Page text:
Having stayed home from Sabbath services for three out of the past four weeks (our group is meeting in a room that triggers an allergic reaction – can take half the week to recover), I have had a chance to do more thinking and writing than usual on the Sabbaths. This week, I thought I would take the opportunity to begin a personal blog that I’ve been planing for some time.
I was reading John 16 and 17 yesterday as part of my pre-Passover routine, and two of my favorite passages stood out:
“At that day ye shall ask in my name: and I say not unto you, that I will pray the Father for you: for the Father Himself loveth you, because ye have loved me, and have believed that I came out from God.” – John 16:26-27
“And the glory which thou gavest me I have given them; that they may be one, even as we are one: I in them, and thou in me, that they may be made perfect in one; and that the world may know that thou hast sent me, and hast loved them, as thou hast loved me.” – John 17:22-23
Agape and Phileo
One thing I find fascinating about these verses is that two different Greek words are used to describe God’s love for us. Of the Greek words for love, the one we talk about most in the church is agape (Strong’s G26, ἀγάπη). This is the word used when John writes, “God is love” (1 John 4:8). The most commonly used basic definition is that agape means Godly love.
But this is far too simple an explanation. Another commonly word used for love in the NT is phileo (Strong’s G5368 φιλέω). It and the related philos mean “to love .. to have affection for someone … with the idea of overweening fondness … Specifically, to kiss” (Zodhiates). There is no easy distinction between the usage of the two words, because agape and phileo are both used in various places of man’s love towards God, God’s love towards man, and inappropriate attachment to earthly things. Zodhiates writes that, in general, agape involves perceiving the needs of the one being loved and meeting that need, “not according to the object’s concept of need, but that of the one who loves.” Phileo implies having common interests and a friendship with the object of one’s love.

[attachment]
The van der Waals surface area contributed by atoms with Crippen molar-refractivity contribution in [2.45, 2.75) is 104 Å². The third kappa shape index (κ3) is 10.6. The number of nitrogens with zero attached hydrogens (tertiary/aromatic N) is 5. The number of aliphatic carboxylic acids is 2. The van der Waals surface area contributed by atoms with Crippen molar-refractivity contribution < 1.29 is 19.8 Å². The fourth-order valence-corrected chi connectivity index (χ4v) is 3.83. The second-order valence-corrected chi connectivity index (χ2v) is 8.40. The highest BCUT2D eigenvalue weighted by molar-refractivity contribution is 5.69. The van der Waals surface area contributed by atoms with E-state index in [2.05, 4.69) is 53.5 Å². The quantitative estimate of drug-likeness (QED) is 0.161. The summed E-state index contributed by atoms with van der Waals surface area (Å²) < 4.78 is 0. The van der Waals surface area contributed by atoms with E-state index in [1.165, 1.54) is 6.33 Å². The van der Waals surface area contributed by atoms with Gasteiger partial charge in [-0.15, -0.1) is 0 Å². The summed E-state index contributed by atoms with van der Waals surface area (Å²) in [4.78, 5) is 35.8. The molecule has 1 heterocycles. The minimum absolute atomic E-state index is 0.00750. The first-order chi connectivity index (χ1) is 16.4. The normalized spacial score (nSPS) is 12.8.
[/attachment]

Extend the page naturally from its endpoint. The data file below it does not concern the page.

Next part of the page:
Back to John 16 and 17
The word used for love in John 16:27 is philos. What this verse is saying is that the Father Himself has common interests and friendship with those who love and believe in His Son. This is the same word translated ‘friend’ in the verse where is says Abraham “was called the Friend of God” (James 2:23). In this context, it is certainly not a lesser love than agape. Philos is an incredible kind of love to share with the creator of the universe.
In John 17:23 the word used for love is agape when Christ says that the Father “hast loved them, as thou hast loved me.” If John 16:27 doesn’t touch us to the heart, this should. God shares the exact same love that He has for His Son, the One Who gave up eternity to pay the penalty for sin, with us. Even knowing all the sins we’ve done and thought and said, He loves us that much.
This love is one of the chief messages Christ wanted to communicate with His people before He was sacrificed as our Passover lamb. We know by heart that “God so loved the world, that He gave His only begotten Son, that whosoever believeth in Him should not perish, but have everlasting life” (John 3:16). But I think we often lose sight of how incredible this love actually is. God and Christ call us Their friends, and share Their own love that They have for each other with us. That is a powerful message to take with you into the Passover.